I’m not a fan of dissecting complex data breaches when we don’t have any information. In this case we do know more than usual due to the details in the complaint filed by the FBI. I want to be very clear that this post isn’t to blame anyone and we have only the most basic information on what happened. The only person we know is worthy of blame here is the attacker. As many people know Capital One makes heavy use of Amazon Web Services. We know AWS was involved in the attack because the federal complaint
Build Your Own Multi-Cloud Security Monitoring in 30 Minutes or Less with StreamAlert One of the most difficult problems in cloud security is building comprehensive multi-account/multi-cloud security monitoring and alerting. I’d say maybe 1 out of 10 organizations I assess or work with have something effective in place when I first show up. That’s why I added a major monitoring lab based on AirBnB’s StreamAlert project to the Securosis Advanced Cloud Security and Applied DevSecOps training class (we still have some spots available for our Black Hat 2019 class). Read the full post at DisruptOps
Apple events follow a very consistent pattern, which rarely changes beyond the details of the content. This consistency has gradually become its own language. Attend enough events and you start to pick up the deliberate undertones Apple wants to communicate, but not express directly. They are the facial and body expressions beneath the words of the slides, demos, and videos. Five years ago I walked out of the WWDC keynote with a feeling that those undertones were screaming a momentous shift in Apple’s direction. That privacy was emerging as a foundational principle for the company. I wrote up my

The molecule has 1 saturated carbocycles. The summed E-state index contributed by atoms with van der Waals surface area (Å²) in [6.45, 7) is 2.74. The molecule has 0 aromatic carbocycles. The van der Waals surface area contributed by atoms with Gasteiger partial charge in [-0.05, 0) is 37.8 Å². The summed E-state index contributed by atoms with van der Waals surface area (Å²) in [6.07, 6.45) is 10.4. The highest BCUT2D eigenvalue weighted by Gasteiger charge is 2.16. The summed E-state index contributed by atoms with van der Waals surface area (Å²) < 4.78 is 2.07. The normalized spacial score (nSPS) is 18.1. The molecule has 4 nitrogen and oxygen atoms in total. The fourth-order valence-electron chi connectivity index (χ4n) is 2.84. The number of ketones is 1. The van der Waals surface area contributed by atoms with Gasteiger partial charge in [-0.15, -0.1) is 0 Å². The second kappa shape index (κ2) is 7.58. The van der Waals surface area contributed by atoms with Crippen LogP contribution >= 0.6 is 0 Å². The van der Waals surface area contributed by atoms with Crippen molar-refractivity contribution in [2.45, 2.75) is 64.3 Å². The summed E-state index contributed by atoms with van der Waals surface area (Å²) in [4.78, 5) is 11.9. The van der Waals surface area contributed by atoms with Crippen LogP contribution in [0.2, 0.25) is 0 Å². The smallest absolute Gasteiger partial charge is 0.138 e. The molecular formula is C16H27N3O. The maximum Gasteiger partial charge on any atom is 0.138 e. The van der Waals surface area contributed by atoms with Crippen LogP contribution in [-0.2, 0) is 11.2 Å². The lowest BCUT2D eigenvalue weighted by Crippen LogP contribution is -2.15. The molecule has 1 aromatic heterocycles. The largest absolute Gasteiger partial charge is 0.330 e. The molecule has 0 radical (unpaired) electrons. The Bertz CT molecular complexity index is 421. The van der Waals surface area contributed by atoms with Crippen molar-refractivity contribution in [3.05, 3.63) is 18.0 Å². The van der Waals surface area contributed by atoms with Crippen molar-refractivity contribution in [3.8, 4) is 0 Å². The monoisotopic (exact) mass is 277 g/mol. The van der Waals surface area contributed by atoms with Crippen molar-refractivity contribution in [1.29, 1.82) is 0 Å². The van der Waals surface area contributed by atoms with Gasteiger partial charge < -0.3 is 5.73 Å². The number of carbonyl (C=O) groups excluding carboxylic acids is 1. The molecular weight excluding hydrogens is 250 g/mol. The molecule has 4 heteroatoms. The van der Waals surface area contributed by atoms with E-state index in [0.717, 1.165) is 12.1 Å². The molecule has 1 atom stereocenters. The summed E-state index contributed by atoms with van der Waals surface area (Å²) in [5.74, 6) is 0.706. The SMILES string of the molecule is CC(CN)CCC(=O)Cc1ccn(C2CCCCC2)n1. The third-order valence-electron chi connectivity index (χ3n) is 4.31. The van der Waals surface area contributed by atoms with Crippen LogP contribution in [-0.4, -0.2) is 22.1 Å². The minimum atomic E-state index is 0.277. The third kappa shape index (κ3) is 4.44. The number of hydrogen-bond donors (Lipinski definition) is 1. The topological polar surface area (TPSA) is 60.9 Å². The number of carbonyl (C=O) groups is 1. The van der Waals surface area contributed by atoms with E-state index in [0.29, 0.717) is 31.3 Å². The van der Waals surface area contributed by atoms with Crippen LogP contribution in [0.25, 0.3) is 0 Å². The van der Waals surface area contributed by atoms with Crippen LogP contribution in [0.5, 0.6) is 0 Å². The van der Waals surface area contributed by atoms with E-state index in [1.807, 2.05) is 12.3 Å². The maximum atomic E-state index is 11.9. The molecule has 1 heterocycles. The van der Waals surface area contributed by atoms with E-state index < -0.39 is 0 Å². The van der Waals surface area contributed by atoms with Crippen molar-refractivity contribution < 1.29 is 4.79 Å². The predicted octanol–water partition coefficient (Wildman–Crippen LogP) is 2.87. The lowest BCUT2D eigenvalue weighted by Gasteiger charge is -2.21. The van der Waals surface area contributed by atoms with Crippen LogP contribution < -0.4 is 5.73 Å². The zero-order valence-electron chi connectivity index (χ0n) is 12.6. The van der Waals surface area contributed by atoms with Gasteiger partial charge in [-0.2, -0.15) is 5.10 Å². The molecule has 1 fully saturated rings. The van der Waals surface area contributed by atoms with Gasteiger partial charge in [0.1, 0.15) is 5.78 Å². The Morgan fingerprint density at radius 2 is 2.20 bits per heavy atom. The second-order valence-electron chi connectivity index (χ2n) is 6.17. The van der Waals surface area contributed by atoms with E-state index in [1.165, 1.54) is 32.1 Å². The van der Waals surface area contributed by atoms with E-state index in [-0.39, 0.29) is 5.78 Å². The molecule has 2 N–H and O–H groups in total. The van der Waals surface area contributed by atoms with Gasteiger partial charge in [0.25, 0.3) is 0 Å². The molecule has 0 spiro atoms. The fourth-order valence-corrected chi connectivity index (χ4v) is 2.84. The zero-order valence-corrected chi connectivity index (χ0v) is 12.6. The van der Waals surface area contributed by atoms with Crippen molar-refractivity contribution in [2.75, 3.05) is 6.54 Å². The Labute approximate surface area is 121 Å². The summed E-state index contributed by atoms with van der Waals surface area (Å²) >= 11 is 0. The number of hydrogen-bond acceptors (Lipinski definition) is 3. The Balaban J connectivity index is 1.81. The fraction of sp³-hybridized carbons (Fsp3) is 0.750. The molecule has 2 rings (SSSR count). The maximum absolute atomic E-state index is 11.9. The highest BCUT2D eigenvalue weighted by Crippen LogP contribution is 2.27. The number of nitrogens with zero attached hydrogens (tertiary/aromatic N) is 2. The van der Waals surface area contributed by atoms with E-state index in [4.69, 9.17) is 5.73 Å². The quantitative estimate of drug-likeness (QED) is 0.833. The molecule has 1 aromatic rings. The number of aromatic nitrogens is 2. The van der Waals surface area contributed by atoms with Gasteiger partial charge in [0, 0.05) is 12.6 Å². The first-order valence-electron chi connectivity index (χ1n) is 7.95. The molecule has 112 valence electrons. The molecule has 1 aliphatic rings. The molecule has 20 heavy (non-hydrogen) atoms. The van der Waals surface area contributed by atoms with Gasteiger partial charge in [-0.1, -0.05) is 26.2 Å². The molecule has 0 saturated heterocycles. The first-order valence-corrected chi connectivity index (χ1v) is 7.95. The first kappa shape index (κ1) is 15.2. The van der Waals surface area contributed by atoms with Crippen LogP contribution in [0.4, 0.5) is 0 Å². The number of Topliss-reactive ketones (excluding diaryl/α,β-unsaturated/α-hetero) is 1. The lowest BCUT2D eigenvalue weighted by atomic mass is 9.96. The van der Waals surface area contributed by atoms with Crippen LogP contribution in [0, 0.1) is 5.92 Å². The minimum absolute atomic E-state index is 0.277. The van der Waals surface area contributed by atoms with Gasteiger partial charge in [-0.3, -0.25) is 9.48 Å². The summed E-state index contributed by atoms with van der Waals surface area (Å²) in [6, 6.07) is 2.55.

I’ve seen a huge increase in the number of questions about cloud providers beyond AWS over the past year, especially in recent months. I decided to write up an overview comparison over at DisruptOps. This will be part of a slow-roll series going into the differences across the major security program domains – including monitoring, perimeter security, and security management. Here’s an excerpt: The problem for security professionals is that security models and controls vary widely across providers, are often poorly documented, and are completely incompatible. Anyone who tells you they can pick up on these nuances in a
In this year-end/start firestarter the gang jumps into our expectations for the coming year. Spoiler alert- the odds are some consolidation and contraction in security markets are impending… and not just because the Chinese are buying fewer iPhones. Watch or listen:
It’s that time of year again. The time when Amazon takes over our lives. No, not the holiday shopping season but the annual re:Invent conference where Amazon Web Services takes over Las Vegas (really, all of it) and dumps a firehouse of updates on the world. Listen in to hear our take on new services like Transit Hub, Security Hub, and Control Tower. Watch or listen:
Something You Probably Should Include When Building Your Next Threat Models We are working on our threat modeling here at DisruptOps and I decided to refresh my knowledge of different approaches. One thing that quickly stood out is that nearly none of the threat modeling documentation or tools I’ve seen cover the CI/CD pipeline. Read the full post at DisruptOps